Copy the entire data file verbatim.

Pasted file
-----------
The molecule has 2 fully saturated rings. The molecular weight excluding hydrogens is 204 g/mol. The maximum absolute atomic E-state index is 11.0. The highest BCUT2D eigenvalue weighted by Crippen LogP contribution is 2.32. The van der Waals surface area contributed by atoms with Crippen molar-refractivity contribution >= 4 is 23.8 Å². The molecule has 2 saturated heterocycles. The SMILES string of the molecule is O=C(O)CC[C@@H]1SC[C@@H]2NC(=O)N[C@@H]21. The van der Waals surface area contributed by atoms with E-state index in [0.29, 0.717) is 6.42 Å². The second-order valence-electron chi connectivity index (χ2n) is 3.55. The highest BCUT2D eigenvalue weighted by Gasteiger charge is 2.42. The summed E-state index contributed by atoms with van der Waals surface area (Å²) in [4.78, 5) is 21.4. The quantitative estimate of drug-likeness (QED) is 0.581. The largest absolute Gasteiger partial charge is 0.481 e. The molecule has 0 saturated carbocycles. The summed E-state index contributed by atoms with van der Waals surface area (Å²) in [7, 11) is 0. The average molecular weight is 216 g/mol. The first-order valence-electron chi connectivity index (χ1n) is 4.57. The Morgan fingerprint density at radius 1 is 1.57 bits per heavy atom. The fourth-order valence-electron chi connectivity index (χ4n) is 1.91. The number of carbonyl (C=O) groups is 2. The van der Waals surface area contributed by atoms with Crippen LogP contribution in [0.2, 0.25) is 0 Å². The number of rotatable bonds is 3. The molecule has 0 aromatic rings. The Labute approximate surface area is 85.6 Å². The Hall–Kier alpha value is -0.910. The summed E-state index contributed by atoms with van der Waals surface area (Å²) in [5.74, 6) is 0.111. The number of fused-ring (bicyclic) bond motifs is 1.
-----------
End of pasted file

The molecule has 2 fully saturated rings. The molecular weight excluding hydrogens is 204 g/mol. The maximum absolute atomic E-state index is 11.0. The highest BCUT2D eigenvalue weighted by Crippen LogP contribution is 2.32. The van der Waals surface area contributed by atoms with Crippen molar-refractivity contribution >= 4 is 23.8 Å². The molecule has 2 saturated heterocycles. The SMILES string of the molecule is O=C(O)CC[C@@H]1SC[C@@H]2NC(=O)N[C@@H]21. The van der Waals surface area contributed by atoms with E-state index in [0.29, 0.717) is 6.42 Å². The second-order valence-electron chi connectivity index (χ2n) is 3.55. The highest BCUT2D eigenvalue weighted by Gasteiger charge is 2.42. The summed E-state index contributed by atoms with van der Waals surface area (Å²) in [4.78, 5) is 21.4. The quantitative estimate of drug-likeness (QED) is 0.581. The largest absolute Gasteiger partial charge is 0.481 e. The molecule has 0 saturated carbocycles. The summed E-state index contributed by atoms with van der Waals surface area (Å²) in [7, 11) is 0. The average molecular weight is 216 g/mol. The first-order valence-electron chi connectivity index (χ1n) is 4.57. The Morgan fingerprint density at radius 1 is 1.57 bits per heavy atom. The fourth-order valence-electron chi connectivity index (χ4n) is 1.91. The number of carbonyl (C=O) groups is 2. The van der Waals surface area contributed by atoms with Crippen LogP contribution in [0.2, 0.25) is 0 Å². The number of rotatable bonds is 3. The molecule has 0 aromatic rings. The Labute approximate surface area is 85.6 Å². The Hall–Kier alpha value is -0.910. The summed E-state index contributed by atoms with van der Waals surface area (Å²) in [5.74, 6) is 0.111. The number of fused-ring (bicyclic) bond motifs is 1.